Ahead of a protest planned to take place outside his concert in central London, Russian conductor Valery Gergiev has said: “It is wrong to suggest that I have ever supported anti-gay legislation”.

The demonstration, organised by human rights campaigner Peter Tatchell, is scheduled to occur outside the Barbican today from 6pm-7pm.

Last Thursday, Mr Tatchell attempted to disrupt the opening night of Gergiev’s concert by walking on stage and telling the audience: “Valery Gergiev is a friend, ally and supporter of the Russian tyrant Vladimir Putin, whose regime is arresting peaceful protesters and opposition leaders.

“Gergiev defends the new homophobic law that persecutes gay Russians. He sided with Putin against Pussy Riot. I ask you to oppose tyranny and show your support for the Russian people.”

Mr Tatchell was then taken off stage by security staff.

According to the classical music blog Orpheus Complex, in September, Gergiev spoke to the Dutch newspaper Volkskrant and gave a robust defence of Russia’s anti-gay laws.

He said: “In Russia we do everything we can to protect children from paedophiles. This law is not about homosexuality, it targets paedophilia. But I have too busy a schedule to explore this matter in detail.”

In a statement released on Wednesday Gergiev said: “I am aware of the gay rights protest that took place at the Barbican last week prior to my concert with the LSO. I have said before that I do not discriminate against anyone, gay or otherwise, and never have done, and as head of the Mariinsky Theatre this is our policy.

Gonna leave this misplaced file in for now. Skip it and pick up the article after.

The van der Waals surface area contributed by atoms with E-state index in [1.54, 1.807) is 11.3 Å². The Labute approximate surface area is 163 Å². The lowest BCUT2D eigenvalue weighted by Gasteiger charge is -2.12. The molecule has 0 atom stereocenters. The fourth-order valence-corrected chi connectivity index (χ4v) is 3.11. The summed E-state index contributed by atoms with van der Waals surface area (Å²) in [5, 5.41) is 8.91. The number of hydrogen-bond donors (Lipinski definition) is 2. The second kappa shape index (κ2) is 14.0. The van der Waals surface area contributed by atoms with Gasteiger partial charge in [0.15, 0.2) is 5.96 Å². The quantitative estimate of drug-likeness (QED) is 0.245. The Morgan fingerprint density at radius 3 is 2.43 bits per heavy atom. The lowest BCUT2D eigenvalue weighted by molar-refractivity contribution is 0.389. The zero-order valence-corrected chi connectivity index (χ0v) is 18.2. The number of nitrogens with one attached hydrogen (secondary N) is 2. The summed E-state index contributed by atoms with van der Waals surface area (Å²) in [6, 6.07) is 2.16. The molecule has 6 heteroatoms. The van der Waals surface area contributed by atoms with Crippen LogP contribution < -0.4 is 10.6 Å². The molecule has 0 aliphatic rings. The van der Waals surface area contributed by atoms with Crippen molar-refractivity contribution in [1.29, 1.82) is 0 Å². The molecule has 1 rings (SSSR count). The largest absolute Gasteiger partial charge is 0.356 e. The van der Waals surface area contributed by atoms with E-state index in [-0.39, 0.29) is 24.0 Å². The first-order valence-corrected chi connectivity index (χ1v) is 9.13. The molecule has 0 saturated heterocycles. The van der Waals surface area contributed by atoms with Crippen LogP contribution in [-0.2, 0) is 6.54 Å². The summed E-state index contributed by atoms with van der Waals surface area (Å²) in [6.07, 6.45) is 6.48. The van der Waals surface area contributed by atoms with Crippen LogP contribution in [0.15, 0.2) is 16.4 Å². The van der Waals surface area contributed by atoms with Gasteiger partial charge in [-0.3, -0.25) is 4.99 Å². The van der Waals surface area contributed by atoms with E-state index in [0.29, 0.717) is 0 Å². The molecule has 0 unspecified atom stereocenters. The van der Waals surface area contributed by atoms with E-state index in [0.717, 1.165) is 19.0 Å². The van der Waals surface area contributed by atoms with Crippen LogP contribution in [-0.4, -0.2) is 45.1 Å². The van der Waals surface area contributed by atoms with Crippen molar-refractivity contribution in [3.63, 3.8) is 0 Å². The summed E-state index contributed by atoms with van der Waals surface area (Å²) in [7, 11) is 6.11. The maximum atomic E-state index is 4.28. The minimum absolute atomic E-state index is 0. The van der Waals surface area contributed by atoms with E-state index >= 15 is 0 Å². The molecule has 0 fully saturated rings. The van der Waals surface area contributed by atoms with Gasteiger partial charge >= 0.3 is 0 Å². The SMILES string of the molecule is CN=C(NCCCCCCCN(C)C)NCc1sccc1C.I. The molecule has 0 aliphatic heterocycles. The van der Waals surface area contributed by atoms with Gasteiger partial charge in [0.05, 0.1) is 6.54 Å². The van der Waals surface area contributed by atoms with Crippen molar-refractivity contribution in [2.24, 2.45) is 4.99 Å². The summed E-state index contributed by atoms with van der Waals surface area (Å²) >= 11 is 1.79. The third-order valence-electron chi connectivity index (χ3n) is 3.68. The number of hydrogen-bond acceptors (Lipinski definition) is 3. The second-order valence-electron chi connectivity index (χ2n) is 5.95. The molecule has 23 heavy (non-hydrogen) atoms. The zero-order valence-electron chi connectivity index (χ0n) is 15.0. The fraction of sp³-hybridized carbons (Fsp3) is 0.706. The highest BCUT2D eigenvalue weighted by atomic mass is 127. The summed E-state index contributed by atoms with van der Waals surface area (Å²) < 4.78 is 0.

“It is wrong to suggest that I have ever supported anti-gay legislation and in all my work I have upheld equal rights for all people. I am an artist and have for over three decades worked with tens of thousands of people in dozens of countries from all walks of life and many of them are indeed my friends.

“I collaborate with and support all my colleagues in the endeavour for music and art. This is my focus as a conductor, musician, artist and as artistic and general director of the Mariinsky Theatre and principal conductor of the London Symphony Orchestra.”

In response, Peter Tatchell said: “While his affirmation of personal non-discrimination is welcome, Gergiev’s statement does not renounce his support for President Putin, whose regime does discriminate against gay people. It also arrests opposition leaders and peaceful protesters on trumped up charges.

“Gergiev has sided with Putin against Pussy Riot and defended the anti-gay law, reportedly falsely claiming that it is solely concerned with paedophilia. His statement looks like PR spin and a damage limitation exercise.

“Our protest against Gergiev is not just about homophobic persecution in Russia. It is also about his support for a president who has presided over the wider suppression of democracy and human rights.”